Are you hungry or do you want food?
That’s one of the questions to ask yourself to help you become more aware of what’s happening subconsciously when you reach for more food after you’ve eaten what you need. It’s not to self judge or to make yourself feel bad. It’s to bring to the forefront of your mind what’s going on so that you can get a better handle on it and begin to solve the problem.
Everyone does it. The goal is to try to become aware of it and then to tell yourself that yes, you are eating that bag of chips because you are distracting yourself from something unpleasant. Then go on and enjoy it.
Each time you are about to overeat, talk to yourself in that same way until you start to become curious about what it is you are distracting yourself from. Why do you need to make yourself feel something else? Those questions will follow if you do this enough.
What we’re avoiding are the signals our body is sending us which come in the form of anxiety or anger, and they are bloody uncomfortable. The messages could be anything from being afraid to stand up to your coworker who takes credit for your work, to thinking that you might need to end your marriage. Lots of discomfort and anxiety there. It’s no wonder we turn away.
We feel anger when there are things we want to say, or do, or have in our lives that elude us for some reason or other. We feel the injustice of it but bury our feelings deep and keep them that way for so long that we lose touch with them, and hence can’t explain why we are unhappy.
Anything can be a distraction really. The obvious ones are internet surfing, TV, video games etc. But you can distract yourself by going shopping, calling friends, cleaning up, keeping busy, working etc. The way to tell if you are partaking in those activities in a healthy way is to ask yourself if you are really doing them for their intended purpose or are you looking to avoid something.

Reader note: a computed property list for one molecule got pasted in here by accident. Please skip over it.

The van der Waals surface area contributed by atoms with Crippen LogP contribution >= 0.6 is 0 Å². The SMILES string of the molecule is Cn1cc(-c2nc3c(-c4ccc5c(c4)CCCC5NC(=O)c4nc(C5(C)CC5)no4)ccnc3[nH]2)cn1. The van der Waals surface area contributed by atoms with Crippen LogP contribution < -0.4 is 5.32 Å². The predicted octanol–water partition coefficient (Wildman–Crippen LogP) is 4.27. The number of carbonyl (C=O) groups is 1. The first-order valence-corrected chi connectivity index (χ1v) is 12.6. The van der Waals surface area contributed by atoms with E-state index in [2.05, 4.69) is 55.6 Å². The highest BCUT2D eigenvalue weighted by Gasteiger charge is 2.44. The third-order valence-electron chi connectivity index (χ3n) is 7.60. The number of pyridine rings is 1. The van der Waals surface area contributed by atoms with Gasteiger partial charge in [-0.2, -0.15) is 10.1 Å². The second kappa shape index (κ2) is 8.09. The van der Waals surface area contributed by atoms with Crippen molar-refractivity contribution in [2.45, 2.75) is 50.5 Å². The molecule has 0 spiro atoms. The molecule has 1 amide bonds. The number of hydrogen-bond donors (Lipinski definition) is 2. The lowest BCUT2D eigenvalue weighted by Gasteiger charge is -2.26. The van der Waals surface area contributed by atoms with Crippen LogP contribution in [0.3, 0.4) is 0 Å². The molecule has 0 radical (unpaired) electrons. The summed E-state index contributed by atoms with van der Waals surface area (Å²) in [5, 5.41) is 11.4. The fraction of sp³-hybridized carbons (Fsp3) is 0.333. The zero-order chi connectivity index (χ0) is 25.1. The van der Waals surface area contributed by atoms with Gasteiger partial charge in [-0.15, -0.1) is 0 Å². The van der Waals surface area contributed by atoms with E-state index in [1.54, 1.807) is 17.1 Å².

For example, you may need to go shopping to get food for the next few days but those new shoes you really also do need can wait a couple of days while you do something else, like take the time to call that coworker or have that uncomfortable conversation with your spouse.
Anything can be made to be a distraction if we rationalize it well enough in our heads.
Getting over distractions, especially addictive ones like overeating take time. Our best way forward is to try to see ourselves with more clarity on an ongoing basis, increasing our awareness and getting to know just what we are up to. What we need and what we are avoiding.
Then, we can start to get somewhere.
THE EATING LOVE GUIDE (FREE)
The Eating Love Guide has helped many people regain control of their eating patterns, resulting not only in weight loss but also better health and improved self-esteem. To read it online, click here.